Experts commend move to protect bankrupt telco’s assets but say it needs a business plan that works
Business at Uganda’s oldest and troubled telecom company, Utl, took another twist when the government on April 28 announced it has finally put it under provisional administration.
The government, which recently took over Utl management from the major shareholder, UCOM of Libya in a recapitalisation dispute, had apparently pulled up and dusted an old law to keep away creditors baying to run off with the company’s assets in case of liquidation.
President Museveni is fighting to keep Utl alive because, although it is technically bankrupt, it serves government agencies with sensitive communication services including to the ministry of Finance, State House, Uganda Police Force, Uganda Revenue Authority, National Water and Sewerage Corporation and others. The company also employs 500 people, and contributes tax revenue to the government among other strategic reasons.
A few days earlier, one of the creditors; a technology company called Cameo had secured a court order demanding that UTL is liquidated and pays its debt of Shs 420 million.
Cameo’s move reportedly had the silent backing from other major UTL creditors; including big names like Uganda Revenue Authority, Uganda Communications Commission, telecom firms that interconnect with UTL and others.
At this point, it was not clear what could be done to save the company although President Yoweri Museveni had ordered the Minister of State for Investment and privatisation, Evelyn Anite, to ensure it is not liquidated.
As part of her salvage mission, Anite had brought in PricewaterhouseCoopers (PWC) to audit the company. The report PWC handed her had only bad news. It indicated that the company’s liabilities were almost five times higher than its assets recorded as Shs700 billion to Shs148 billion respectively; a debt to asset ratio that put it beyond salvage. Another major highlight of the report that PWC handed to Anite was that the company was operating illegally.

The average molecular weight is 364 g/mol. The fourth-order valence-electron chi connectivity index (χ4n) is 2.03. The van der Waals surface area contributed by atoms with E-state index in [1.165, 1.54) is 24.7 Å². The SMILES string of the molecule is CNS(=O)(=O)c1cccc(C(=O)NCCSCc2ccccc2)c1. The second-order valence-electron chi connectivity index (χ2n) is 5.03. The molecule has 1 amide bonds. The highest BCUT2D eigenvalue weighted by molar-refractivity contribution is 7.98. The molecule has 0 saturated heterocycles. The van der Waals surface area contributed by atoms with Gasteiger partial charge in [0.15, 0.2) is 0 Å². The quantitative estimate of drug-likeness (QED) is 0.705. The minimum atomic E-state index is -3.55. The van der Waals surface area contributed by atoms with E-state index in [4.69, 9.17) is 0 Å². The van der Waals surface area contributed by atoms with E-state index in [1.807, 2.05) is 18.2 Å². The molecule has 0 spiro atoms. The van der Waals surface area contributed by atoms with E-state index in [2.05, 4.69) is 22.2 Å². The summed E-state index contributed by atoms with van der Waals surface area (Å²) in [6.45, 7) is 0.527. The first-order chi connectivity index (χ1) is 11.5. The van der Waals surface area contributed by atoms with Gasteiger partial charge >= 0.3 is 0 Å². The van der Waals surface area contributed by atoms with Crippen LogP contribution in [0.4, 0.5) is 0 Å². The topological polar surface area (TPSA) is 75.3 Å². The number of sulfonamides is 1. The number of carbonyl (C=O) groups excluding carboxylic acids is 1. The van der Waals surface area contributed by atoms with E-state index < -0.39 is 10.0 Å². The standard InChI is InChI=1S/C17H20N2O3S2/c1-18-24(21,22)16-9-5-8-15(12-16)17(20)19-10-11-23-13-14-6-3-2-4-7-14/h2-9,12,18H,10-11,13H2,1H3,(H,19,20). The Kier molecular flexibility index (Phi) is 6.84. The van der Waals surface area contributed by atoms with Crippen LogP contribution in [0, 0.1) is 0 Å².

“That meant it had to be dissolved immediately,” Anite said, “It was tough for me; the President did not want the company to close because it is important to government.
Anite constituted a team that included renowned ruling NRM party lawyer Kiryowa Kiwanuka, businessman Patrick Bitature, and Attorney General William Byaruhanga to fix things.
Anite told The Independent that the trio advised her to use the Insolvency Act of 2011 to put the company under provisional administration.
“As government we have never used this law in a situation like this,” Anite said, “I am happy the company will not close.”
Putting the company under provisional administration is a complex ploy to buy time as more long-term interventions are worked out as Stephen Kaboyo, who served as Board Chairman before the company was put under provisional administration explained.
“The company is under heavy weight of liabilities and this sort of the situation informed the process that is going on today. The administration has kicked in which literally means that the assets of the company are protected from the creditors while at the same time the company continues with trading and strategies for turnaround be worked out.”
Under the arrangement, Anite appointed Bemanya Twebaze, the executive director of another government’s agency, the Uganda Registration Services Bureau (URSB), as the official receiver/provisional administrator. Apparently, under the cited section 198 of the insolvency Act, 2011, the head of URSB is mandated to play that role.
But when The Independent spoke to experts familiar with the workings of Utl, some said the government is bailing out a sinking boat using a basket.
A former top executive at the company told The Independent that Utl must be shutdown because its assets (vehicles, generators, cables, masts and others) are worthless and most of it is moldy. The former executive said that some of it could have been stolen and nobody knows where they are.
“If I had powers I would close it,” the former executive said. The other supporters of this view say that due to high levels of debt and corruption in government, it is not possible to turnaround the company.
But Anite dismissed fears over the huge debt. She said the good thing is that some of the creditors are government “which are easy to deal with”. She said that the administrator will also work with the government to sort out legal issues surrounding company ownership.
“I would like to promise Ugandans that we are working very hard to make the company great again,” she told The Independent. “Some people want it closed for reasons clear to them,” she added.
Anite could have been referring to information a source privy to this matter had given The Independent that some individuals that previously managed the company were working behind the scenes to ensure UTL is shut.
“It is clear that this company is struggling because of mismanagement,” the source said, adding there is no past manager that wants UTL alive because “any investigations into its operations would bring them to book.”
The past managers have been accused of self-serving instead of growing the company.
“They paid themselves big salaries, advocated for big health insurance packages and failed to pay for utilities like water, electricity, security and interconnection fees,” the official said.
But Kaboyo who headed the immediate past management says his team has not been involved in any wrongdoing and insists they worked beyond official working hours in a bid to turnaround the company fortunes.